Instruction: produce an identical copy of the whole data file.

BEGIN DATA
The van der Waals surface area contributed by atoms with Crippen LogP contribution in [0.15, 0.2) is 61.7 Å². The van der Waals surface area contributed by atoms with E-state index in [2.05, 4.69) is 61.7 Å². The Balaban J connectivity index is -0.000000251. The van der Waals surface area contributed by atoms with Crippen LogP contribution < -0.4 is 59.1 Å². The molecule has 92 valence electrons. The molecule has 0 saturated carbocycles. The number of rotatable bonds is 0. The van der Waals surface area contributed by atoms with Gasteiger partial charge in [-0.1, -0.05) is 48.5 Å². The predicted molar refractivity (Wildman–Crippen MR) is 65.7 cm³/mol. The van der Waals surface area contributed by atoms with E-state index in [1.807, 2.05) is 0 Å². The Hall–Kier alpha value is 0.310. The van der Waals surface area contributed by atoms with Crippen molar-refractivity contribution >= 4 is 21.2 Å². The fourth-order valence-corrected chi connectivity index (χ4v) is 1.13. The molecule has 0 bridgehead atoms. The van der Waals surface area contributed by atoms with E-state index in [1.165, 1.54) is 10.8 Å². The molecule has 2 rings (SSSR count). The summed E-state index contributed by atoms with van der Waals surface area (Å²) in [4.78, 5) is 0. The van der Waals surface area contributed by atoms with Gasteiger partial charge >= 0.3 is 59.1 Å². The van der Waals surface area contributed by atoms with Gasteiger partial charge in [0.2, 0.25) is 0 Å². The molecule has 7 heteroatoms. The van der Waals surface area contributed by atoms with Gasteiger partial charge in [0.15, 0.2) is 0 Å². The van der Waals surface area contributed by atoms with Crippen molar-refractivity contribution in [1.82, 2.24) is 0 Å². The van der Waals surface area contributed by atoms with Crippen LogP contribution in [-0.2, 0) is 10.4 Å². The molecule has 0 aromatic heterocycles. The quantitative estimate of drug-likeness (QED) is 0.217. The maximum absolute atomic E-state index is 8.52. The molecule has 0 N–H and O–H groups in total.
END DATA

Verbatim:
The van der Waals surface area contributed by atoms with Crippen LogP contribution in [0.15, 0.2) is 61.7 Å². The van der Waals surface area contributed by atoms with E-state index in [2.05, 4.69) is 61.7 Å². The Balaban J connectivity index is -0.000000251. The van der Waals surface area contributed by atoms with Crippen LogP contribution < -0.4 is 59.1 Å². The molecule has 92 valence electrons. The molecule has 0 saturated carbocycles. The number of rotatable bonds is 0. The van der Waals surface area contributed by atoms with Gasteiger partial charge in [-0.1, -0.05) is 48.5 Å². The predicted molar refractivity (Wildman–Crippen MR) is 65.7 cm³/mol. The van der Waals surface area contributed by atoms with E-state index in [1.807, 2.05) is 0 Å². The Hall–Kier alpha value is 0.310. The van der Waals surface area contributed by atoms with Crippen molar-refractivity contribution >= 4 is 21.2 Å². The fourth-order valence-corrected chi connectivity index (χ4v) is 1.13. The molecule has 0 bridgehead atoms. The van der Waals surface area contributed by atoms with E-state index in [1.165, 1.54) is 10.8 Å². The molecule has 2 rings (SSSR count). The summed E-state index contributed by atoms with van der Waals surface area (Å²) in [4.78, 5) is 0. The van der Waals surface area contributed by atoms with Gasteiger partial charge >= 0.3 is 59.1 Å². The van der Waals surface area contributed by atoms with Gasteiger partial charge in [0.2, 0.25) is 0 Å². The molecule has 7 heteroatoms. The van der Waals surface area contributed by atoms with Gasteiger partial charge in [0.15, 0.2) is 0 Å². The van der Waals surface area contributed by atoms with Crippen molar-refractivity contribution in [1.82, 2.24) is 0 Å². The van der Waals surface area contributed by atoms with Crippen LogP contribution in [-0.2, 0) is 10.4 Å². The molecule has 0 aromatic heterocycles. The quantitative estimate of drug-likeness (QED) is 0.217. The maximum absolute atomic E-state index is 8.52. The molecule has 0 N–H and O–H groups in total.